My name is Brian DaCosta Gill,I’m an MD and I’m a board certified general surgeon,and I practice in Utah County at Timpanogos Regional Hospital. General surgery also includes care of a problem that a lot of people like not to talk about, and that’s hemorrhoids. And this problem affects many different age groups. We see it in the elderly and we see it in the young, healthy females as they’re having their children. It’s a common complication of pregnancy and the immediate postpartum period for these young women.
Hemorrhoids, of course, are basically like dilated, or varicose veins in the rectum. And the common symptoms include;prolapse, or protrusion, of the hemorrhoidal tissue, the veins and the tissue overlying them outside of the anus. This is bothersome to the patient. It can cause pain, it can cause itching,and it can cause bleeding. And, frankly, it’s just difficult to take care of your bottom, down there,as you go through the normal passage of bowel movements. So, it’s a problem for a lot of people every single day. And, a lot of people don’t know where to go to talk about that. There have been many procedures designed to help people with different grades of hemorrhoids.
We typically grade hemorrhoids in four categories,grade one through grade four. Most of us have grade one, it’s normal,where they might become dilated if you’re, specifically, constipated, or maybe you even have diarrhea for a while, or you have an illness that affects your G. I. tract. That’s not usually a problem. Grade two hemorrhoids, though, are ones that consistently protrude out, consistently bleed, almost on a daily basis and cause problems or symptoms to the patient at least weekly. Those are hemorrhoids, grade two hemorrhoids, that we can treat successfully with new technologies.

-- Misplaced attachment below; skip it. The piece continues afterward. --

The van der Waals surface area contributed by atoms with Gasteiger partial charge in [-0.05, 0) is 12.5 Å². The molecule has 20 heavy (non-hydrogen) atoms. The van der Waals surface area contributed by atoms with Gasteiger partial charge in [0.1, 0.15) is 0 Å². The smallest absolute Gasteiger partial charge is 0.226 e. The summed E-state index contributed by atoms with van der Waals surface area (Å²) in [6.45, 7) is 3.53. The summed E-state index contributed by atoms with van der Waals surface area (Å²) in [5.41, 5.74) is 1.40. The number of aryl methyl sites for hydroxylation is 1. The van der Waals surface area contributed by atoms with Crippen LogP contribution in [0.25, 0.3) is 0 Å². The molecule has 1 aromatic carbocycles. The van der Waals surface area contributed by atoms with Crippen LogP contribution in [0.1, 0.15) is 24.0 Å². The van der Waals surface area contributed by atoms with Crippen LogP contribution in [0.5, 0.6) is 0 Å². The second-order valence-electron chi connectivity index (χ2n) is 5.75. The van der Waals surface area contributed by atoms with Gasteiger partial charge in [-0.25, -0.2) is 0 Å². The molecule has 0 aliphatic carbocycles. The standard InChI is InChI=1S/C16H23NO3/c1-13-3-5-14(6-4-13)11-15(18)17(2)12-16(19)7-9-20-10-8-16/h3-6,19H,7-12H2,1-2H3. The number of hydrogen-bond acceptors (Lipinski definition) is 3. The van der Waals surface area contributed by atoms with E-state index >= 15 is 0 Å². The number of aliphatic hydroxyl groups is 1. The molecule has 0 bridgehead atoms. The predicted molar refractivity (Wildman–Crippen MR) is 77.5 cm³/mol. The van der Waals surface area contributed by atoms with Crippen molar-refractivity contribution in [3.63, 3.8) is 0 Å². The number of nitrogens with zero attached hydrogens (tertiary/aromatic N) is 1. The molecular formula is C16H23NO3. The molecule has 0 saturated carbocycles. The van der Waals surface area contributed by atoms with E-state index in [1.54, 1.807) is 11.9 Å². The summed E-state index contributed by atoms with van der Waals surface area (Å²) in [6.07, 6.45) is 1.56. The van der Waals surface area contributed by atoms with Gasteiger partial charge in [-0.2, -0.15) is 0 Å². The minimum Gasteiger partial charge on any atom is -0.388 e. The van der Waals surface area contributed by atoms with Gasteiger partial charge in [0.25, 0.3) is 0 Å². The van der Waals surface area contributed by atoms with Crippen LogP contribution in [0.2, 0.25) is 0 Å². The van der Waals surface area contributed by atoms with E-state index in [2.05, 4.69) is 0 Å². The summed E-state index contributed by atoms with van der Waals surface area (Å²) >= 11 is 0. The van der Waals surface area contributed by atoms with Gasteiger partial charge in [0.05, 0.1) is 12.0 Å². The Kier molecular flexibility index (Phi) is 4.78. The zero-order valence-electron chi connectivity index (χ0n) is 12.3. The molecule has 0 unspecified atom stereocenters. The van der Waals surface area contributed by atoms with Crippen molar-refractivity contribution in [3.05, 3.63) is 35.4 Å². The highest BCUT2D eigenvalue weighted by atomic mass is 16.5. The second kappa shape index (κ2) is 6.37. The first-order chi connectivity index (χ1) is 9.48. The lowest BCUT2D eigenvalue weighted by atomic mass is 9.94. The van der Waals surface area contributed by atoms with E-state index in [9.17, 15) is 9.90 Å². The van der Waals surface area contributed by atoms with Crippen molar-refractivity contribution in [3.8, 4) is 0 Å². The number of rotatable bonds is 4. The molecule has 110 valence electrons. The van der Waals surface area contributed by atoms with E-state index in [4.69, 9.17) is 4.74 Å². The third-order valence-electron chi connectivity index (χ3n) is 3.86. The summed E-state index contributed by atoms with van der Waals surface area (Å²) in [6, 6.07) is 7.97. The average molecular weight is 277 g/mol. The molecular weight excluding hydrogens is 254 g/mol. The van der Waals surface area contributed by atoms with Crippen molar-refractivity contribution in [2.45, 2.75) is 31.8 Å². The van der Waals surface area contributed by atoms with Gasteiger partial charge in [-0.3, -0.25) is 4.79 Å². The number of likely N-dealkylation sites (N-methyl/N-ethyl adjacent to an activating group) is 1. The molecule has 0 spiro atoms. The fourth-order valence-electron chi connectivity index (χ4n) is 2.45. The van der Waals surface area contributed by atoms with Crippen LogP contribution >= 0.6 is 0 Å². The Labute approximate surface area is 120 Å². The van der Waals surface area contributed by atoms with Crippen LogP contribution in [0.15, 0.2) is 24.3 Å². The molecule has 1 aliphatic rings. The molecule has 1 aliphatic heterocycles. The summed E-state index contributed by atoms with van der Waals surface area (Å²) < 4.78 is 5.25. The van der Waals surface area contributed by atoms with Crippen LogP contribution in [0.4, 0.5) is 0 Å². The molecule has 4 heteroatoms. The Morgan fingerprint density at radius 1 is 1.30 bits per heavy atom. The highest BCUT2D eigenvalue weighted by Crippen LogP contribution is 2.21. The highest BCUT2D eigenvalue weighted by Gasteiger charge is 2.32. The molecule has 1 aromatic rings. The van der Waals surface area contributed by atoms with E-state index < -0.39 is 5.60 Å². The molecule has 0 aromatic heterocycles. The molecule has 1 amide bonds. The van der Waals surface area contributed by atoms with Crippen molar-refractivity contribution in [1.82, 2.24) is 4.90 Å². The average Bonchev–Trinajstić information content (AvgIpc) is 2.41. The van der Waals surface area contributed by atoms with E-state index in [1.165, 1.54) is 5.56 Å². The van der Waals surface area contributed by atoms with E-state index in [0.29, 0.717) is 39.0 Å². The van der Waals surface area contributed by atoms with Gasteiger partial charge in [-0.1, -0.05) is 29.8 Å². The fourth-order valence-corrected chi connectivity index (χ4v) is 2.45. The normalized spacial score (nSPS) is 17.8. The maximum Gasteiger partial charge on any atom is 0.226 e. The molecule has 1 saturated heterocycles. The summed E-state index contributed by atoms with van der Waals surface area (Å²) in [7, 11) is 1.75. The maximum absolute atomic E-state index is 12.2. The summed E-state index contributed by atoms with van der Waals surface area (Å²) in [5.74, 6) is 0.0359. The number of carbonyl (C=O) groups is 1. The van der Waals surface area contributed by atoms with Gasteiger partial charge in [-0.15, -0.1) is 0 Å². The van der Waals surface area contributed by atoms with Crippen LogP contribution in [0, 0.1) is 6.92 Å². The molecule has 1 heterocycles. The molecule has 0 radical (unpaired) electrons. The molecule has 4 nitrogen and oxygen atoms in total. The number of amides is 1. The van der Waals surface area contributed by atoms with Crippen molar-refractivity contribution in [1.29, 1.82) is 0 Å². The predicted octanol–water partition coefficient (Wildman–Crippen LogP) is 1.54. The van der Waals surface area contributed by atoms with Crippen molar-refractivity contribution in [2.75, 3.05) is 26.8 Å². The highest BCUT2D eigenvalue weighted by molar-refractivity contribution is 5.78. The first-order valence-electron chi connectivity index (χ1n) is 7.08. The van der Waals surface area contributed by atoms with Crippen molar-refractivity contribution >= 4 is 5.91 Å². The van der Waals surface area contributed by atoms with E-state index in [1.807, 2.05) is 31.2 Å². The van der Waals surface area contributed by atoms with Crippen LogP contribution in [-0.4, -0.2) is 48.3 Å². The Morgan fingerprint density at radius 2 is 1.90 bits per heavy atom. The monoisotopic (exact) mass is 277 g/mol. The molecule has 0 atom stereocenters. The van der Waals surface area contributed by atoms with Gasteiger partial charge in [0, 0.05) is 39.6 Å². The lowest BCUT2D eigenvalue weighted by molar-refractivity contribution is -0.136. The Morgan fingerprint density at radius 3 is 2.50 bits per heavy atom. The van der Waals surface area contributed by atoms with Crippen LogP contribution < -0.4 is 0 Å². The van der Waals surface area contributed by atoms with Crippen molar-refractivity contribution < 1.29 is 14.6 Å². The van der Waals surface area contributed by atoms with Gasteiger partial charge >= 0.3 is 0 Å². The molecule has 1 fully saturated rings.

I’ve been a surgeon for a long time and there was a period, about a decade of my practice, where I didn’t even like to see,or treat, hemorrhoid patients. Because the surgeries that I had to offer them were so painful that I hated to submit my patients to that. That type of excisional procedure. Now we have new technology where we have a special plastic anus scope, or a little tiny five inch scope, that just goes inside the bottom, when the patient’s asleep under anesthesia. That’s attached to a computer and an ultrasound machine. Using this, we can painlessly find where the hemorrhoid arterial inflow comes from the heart, where the main pressure going into that venus, or vascular, structure comes from.
The vascular ultrasound helps us identify the exact spot of the inflow of the artery, and allows us through a special channel to tie off the artery before it gets into the hemorrhoid. Tying off an artery is not resecting it, so the pain afterwards is much less. Additionally, then, with the tags of that stitch that we used to tie off the artery, we use the tail of that to come down and get the redundant tissue, that tends to hang out of the bottom, and stitch that, and tie that, or lift that back up two inches, or so, internally so that it doesn’t come out any longer for the patient.
This type of hemorrhoid surgery, I’ve been really excited about because it doesn’t have the same pain complications the older surgeries did, where we actually excise the tissue and there was raw tissue for patients to have to deal with on a daily basis,whether they were passing stool, or passing just their gas.